How does the developer know for sure? “You don’t,” he said. “You just know that eventually you’ll have to figure out what’s wrong, and fix it. But the precise description of what was broken and what we describe it as is not necessarily clear. So it will come down to the pragmatic view of, ‘It didn’t work before, and it does now. Check the box.’ Why didn’t it work before? Well, it’s complicated.”
A cautionary note
At the end of the day, the compatibility tests in RISC-V are not verification, which means when they’re finished, they might cover 10% or 20% of the spec in terms of real capabilities, Davidmann said. “Where RISC-V really gets into trouble is there are so many choices a customer can make with the implementation that it’s actually very hard to write tests that work for all these different designs. The freedom they’ve given with RISC-V is brilliant from an industry that’s trying to build chips that are defined by software, but this freedom means it is a complete nightmare in terms of compatibility. The RISC-V industry has not really understood the complexity of this compatibility challenge, and they are absolutely not putting the resources in it.”
Arm’s Grisenthwaite added, “Compliance is really part of verification, but it is important to have precise and comprehensive specifications about what is needed to be built in order to be compliant. When it comes to individual instructions, that is straightforward; for other items, it is more complex, and subtle non-compliances can be as big an issue as blatant failures if the software relies on the behavior involved. And it’s important to remember that compliance is a subset of verification, which involves looking much more closely for issues that are specific to a particular implementation, including performance anomalies. Verification is obviously central to the design process – often it’s the most time-consuming component – and a verification methodology becomes trustworthy and resilient because it’s been deployed across millions of designs in a broad ecosystem of users.”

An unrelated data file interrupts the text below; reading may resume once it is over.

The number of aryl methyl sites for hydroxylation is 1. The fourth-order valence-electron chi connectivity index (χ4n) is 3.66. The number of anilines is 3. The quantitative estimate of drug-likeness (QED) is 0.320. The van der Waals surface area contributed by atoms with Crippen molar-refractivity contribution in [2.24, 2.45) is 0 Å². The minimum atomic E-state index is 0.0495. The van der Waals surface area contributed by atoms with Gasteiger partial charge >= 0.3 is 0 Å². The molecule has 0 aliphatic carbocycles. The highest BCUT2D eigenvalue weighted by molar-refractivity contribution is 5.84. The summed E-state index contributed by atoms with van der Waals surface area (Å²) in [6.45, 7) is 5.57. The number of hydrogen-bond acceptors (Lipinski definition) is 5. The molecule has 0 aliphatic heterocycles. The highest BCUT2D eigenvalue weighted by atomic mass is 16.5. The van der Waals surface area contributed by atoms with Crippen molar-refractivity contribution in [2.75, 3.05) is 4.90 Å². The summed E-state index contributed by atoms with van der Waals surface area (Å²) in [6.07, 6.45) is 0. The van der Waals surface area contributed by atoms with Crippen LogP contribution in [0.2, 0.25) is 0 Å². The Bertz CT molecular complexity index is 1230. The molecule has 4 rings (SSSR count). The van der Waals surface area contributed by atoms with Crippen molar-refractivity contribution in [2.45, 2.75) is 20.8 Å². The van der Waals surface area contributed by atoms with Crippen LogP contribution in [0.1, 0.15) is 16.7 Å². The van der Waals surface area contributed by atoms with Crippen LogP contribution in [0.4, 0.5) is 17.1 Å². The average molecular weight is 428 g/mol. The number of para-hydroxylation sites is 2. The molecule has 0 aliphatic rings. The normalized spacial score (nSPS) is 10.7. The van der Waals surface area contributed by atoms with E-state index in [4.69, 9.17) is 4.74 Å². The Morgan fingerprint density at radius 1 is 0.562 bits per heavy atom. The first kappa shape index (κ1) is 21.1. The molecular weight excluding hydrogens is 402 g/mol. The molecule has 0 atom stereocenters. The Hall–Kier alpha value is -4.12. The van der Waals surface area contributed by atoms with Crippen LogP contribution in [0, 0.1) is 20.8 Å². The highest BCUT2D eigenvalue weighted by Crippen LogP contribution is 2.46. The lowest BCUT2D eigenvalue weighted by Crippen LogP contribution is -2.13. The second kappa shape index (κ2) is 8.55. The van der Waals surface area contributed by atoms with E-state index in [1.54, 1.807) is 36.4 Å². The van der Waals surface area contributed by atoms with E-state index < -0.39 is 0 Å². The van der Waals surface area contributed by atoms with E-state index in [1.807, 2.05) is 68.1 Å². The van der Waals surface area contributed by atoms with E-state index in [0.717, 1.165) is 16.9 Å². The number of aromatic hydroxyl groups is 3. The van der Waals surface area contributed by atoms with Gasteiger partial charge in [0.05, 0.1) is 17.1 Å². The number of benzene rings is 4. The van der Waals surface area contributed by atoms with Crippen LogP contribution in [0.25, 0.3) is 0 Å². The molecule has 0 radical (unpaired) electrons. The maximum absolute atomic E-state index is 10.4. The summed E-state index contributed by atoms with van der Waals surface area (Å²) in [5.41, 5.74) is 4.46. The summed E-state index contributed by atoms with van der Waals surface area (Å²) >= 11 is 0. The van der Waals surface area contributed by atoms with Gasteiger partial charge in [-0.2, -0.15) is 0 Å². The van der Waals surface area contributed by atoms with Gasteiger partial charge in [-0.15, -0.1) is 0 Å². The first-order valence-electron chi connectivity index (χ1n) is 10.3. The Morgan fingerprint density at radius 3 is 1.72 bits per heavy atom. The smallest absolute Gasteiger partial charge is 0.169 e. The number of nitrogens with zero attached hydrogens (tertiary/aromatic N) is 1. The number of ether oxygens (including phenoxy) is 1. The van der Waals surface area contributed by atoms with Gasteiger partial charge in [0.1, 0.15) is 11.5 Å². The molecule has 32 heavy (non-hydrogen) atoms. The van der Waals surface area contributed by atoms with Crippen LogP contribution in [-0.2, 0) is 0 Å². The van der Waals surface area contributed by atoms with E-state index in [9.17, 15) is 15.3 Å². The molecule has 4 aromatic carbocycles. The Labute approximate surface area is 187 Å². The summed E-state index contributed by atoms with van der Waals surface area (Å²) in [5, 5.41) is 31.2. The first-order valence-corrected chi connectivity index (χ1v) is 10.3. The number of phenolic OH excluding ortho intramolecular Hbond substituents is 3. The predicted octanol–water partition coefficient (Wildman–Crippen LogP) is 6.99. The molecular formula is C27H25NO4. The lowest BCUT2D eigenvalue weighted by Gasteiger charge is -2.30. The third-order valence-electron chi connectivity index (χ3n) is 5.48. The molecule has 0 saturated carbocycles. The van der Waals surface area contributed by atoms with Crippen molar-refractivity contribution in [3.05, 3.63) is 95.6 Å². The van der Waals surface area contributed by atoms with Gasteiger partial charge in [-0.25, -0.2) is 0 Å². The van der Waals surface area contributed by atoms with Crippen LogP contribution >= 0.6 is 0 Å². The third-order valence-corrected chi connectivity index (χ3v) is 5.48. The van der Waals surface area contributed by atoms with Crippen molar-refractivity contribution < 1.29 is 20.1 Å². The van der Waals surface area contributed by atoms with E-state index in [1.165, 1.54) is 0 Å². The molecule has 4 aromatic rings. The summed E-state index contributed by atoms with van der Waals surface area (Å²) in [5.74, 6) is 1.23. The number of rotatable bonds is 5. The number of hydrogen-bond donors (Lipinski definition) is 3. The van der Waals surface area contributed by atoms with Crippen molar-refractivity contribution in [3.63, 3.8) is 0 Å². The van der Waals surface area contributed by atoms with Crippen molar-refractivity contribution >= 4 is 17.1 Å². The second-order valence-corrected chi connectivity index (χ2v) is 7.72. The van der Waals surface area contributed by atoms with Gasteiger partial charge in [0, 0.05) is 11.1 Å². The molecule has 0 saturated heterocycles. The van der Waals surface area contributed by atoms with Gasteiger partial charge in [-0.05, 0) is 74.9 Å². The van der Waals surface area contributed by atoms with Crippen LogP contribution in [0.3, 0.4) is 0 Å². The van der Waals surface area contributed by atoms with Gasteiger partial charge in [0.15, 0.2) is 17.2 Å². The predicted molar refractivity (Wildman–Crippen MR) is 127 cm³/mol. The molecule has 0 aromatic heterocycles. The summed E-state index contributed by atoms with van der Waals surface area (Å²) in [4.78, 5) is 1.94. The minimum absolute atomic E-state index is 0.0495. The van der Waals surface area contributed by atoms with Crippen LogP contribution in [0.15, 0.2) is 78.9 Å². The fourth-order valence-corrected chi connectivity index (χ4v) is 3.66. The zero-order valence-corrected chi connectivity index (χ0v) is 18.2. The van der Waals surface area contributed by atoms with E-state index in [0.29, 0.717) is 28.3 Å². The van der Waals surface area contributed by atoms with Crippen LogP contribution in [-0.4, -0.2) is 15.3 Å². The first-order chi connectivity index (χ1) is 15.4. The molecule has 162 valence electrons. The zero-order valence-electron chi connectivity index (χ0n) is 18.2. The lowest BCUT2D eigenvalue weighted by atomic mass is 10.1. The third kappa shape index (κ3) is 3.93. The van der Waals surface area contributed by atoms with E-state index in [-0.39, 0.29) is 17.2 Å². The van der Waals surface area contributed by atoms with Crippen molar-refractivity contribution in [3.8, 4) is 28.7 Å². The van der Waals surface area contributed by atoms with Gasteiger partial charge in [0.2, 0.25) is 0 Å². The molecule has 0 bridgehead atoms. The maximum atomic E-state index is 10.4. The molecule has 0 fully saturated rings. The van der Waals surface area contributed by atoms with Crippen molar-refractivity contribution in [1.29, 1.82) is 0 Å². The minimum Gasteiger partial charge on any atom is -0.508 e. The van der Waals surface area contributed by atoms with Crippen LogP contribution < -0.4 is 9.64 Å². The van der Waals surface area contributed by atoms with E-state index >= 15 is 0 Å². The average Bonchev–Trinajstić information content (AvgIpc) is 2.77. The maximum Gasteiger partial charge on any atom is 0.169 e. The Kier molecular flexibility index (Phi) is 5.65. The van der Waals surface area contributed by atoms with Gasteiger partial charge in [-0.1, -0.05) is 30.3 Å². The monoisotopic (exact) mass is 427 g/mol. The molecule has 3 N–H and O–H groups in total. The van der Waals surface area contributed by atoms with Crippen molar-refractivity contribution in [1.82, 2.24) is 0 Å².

An extendable architecture makes it even harder.
“If you want an extendable ISA, that becomes much more challenging,” Davidmann concluded. “There is one company with the funding to invest in this. Community investment doesn’t work with hobbyists. When Arm had a problem with Linux, they put together Linaro, which was a $30 million- or $40 million-a-year investment. This can’t be hobby clubs. There must be full-time committed engineers. For RISC-V, you should probably have a team of 20 people full time building compatibility technology. It’s references, verification capability, and its tests. The impact of all of this is that if you’re licensing a processor, you need to know two things. Does it meet the standard so everything’s going to work? Have you got other bugs in it? Those are the questions that every IP vendor will be asked by their customers, and RISC-V International today is not concerned with the issues of compliance at the level that it should be. They say it’s on paper. Their actions do not indicate that they worry about it.”